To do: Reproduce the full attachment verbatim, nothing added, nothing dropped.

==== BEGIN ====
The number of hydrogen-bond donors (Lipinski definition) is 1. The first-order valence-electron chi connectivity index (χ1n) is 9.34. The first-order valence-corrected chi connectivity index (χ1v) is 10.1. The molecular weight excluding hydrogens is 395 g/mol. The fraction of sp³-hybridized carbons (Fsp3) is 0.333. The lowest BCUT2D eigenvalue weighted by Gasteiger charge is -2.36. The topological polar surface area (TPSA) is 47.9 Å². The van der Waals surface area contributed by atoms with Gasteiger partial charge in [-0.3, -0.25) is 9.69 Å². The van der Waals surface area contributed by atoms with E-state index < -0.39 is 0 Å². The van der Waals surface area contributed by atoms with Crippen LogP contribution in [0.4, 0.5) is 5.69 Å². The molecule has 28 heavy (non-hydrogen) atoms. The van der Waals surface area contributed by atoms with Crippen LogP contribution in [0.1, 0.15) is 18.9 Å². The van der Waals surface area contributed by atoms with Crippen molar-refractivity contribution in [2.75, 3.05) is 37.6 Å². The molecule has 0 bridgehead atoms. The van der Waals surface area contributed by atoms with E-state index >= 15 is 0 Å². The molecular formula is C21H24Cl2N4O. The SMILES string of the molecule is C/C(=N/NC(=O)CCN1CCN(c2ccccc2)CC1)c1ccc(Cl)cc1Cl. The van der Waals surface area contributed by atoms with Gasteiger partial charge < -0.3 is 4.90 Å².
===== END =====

The number of hydrogen-bond donors (Lipinski definition) is 1. The first-order valence-electron chi connectivity index (χ1n) is 9.34. The first-order valence-corrected chi connectivity index (χ1v) is 10.1. The molecular weight excluding hydrogens is 395 g/mol. The fraction of sp³-hybridized carbons (Fsp3) is 0.333. The lowest BCUT2D eigenvalue weighted by Gasteiger charge is -2.36. The topological polar surface area (TPSA) is 47.9 Å². The van der Waals surface area contributed by atoms with Gasteiger partial charge in [-0.3, -0.25) is 9.69 Å². The van der Waals surface area contributed by atoms with E-state index < -0.39 is 0 Å². The van der Waals surface area contributed by atoms with Crippen LogP contribution in [0.4, 0.5) is 5.69 Å². The molecule has 28 heavy (non-hydrogen) atoms. The van der Waals surface area contributed by atoms with Crippen LogP contribution in [0.1, 0.15) is 18.9 Å². The van der Waals surface area contributed by atoms with Crippen molar-refractivity contribution in [2.75, 3.05) is 37.6 Å². The molecule has 0 bridgehead atoms. The van der Waals surface area contributed by atoms with E-state index >= 15 is 0 Å². The molecular formula is C21H24Cl2N4O. The SMILES string of the molecule is C/C(=N/NC(=O)CCN1CCN(c2ccccc2)CC1)c1ccc(Cl)cc1Cl. The van der Waals surface area contributed by atoms with Gasteiger partial charge < -0.3 is 4.90 Å².